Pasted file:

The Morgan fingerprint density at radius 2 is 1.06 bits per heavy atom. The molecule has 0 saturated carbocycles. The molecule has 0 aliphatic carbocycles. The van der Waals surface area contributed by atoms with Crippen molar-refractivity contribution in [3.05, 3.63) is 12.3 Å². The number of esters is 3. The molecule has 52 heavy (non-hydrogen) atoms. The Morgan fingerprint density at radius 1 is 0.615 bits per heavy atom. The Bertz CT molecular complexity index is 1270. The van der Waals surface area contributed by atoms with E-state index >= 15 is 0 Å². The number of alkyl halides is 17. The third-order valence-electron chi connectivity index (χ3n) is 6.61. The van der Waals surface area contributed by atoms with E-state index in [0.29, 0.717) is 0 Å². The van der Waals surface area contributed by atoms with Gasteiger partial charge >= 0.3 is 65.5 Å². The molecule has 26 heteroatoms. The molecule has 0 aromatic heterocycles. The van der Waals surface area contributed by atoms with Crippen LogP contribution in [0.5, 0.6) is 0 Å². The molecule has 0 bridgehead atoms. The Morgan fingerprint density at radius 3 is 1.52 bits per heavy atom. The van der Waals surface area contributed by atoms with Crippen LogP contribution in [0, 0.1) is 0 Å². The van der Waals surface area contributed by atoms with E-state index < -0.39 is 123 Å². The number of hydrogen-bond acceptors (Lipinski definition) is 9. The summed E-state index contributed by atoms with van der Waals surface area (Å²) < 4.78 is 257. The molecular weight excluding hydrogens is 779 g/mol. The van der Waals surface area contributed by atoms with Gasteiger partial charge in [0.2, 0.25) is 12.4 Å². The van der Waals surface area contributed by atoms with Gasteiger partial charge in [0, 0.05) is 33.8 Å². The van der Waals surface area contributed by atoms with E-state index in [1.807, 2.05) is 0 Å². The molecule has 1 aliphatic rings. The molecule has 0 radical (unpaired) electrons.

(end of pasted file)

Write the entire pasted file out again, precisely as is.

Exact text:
The Morgan fingerprint density at radius 2 is 1.06 bits per heavy atom. The molecule has 0 saturated carbocycles. The molecule has 0 aliphatic carbocycles. The van der Waals surface area contributed by atoms with Crippen molar-refractivity contribution in [3.05, 3.63) is 12.3 Å². The number of esters is 3. The molecule has 52 heavy (non-hydrogen) atoms. The Morgan fingerprint density at radius 1 is 0.615 bits per heavy atom. The Bertz CT molecular complexity index is 1270. The van der Waals surface area contributed by atoms with E-state index >= 15 is 0 Å². The number of alkyl halides is 17. The third-order valence-electron chi connectivity index (χ3n) is 6.61. The van der Waals surface area contributed by atoms with E-state index in [0.29, 0.717) is 0 Å². The van der Waals surface area contributed by atoms with Gasteiger partial charge >= 0.3 is 65.5 Å². The molecule has 26 heteroatoms. The molecule has 0 aromatic heterocycles. The van der Waals surface area contributed by atoms with Crippen LogP contribution in [0.5, 0.6) is 0 Å². The molecule has 0 bridgehead atoms. The Morgan fingerprint density at radius 3 is 1.52 bits per heavy atom. The van der Waals surface area contributed by atoms with Crippen LogP contribution in [0, 0.1) is 0 Å². The van der Waals surface area contributed by atoms with E-state index < -0.39 is 123 Å². The number of hydrogen-bond acceptors (Lipinski definition) is 9. The summed E-state index contributed by atoms with van der Waals surface area (Å²) < 4.78 is 257. The molecular weight excluding hydrogens is 779 g/mol. The van der Waals surface area contributed by atoms with Gasteiger partial charge in [0.2, 0.25) is 12.4 Å². The van der Waals surface area contributed by atoms with Gasteiger partial charge in [0, 0.05) is 33.8 Å². The van der Waals surface area contributed by atoms with E-state index in [1.807, 2.05) is 0 Å². The molecule has 1 aliphatic rings. The molecule has 0 radical (unpaired) electrons.